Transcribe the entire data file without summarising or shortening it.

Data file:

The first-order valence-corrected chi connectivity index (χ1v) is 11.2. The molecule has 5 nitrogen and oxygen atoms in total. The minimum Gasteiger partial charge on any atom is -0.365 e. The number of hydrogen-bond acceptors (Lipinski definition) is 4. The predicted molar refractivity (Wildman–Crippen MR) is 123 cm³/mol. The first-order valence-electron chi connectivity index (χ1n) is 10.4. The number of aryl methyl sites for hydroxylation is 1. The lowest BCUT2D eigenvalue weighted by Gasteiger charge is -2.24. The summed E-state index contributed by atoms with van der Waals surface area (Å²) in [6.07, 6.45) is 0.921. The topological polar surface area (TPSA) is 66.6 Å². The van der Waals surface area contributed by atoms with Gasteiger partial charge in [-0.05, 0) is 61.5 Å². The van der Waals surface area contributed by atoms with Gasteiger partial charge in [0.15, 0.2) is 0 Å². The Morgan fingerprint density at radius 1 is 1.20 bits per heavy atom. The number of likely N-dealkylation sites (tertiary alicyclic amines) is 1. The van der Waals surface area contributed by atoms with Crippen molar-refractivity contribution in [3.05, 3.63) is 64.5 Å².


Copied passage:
The first-order valence-corrected chi connectivity index (χ1v) is 11.2. The molecule has 5 nitrogen and oxygen atoms in total. The minimum Gasteiger partial charge on any atom is -0.365 e. The number of hydrogen-bond acceptors (Lipinski definition) is 4. The predicted molar refractivity (Wildman–Crippen MR) is 123 cm³/mol. The first-order valence-electron chi connectivity index (χ1n) is 10.4. The number of aryl methyl sites for hydroxylation is 1. The lowest BCUT2D eigenvalue weighted by Gasteiger charge is -2.24. The summed E-state index contributed by atoms with van der Waals surface area (Å²) in [6.07, 6.45) is 0.921. The topological polar surface area (TPSA) is 66.6 Å². The van der Waals surface area contributed by atoms with Gasteiger partial charge in [-0.05, 0) is 61.5 Å². The van der Waals surface area contributed by atoms with Gasteiger partial charge in [0.15, 0.2) is 0 Å². The Morgan fingerprint density at radius 1 is 1.20 bits per heavy atom. The number of likely N-dealkylation sites (tertiary alicyclic amines) is 1. The van der Waals surface area contributed by atoms with Crippen molar-refractivity contribution in [3.05, 3.63) is 64.5 Å².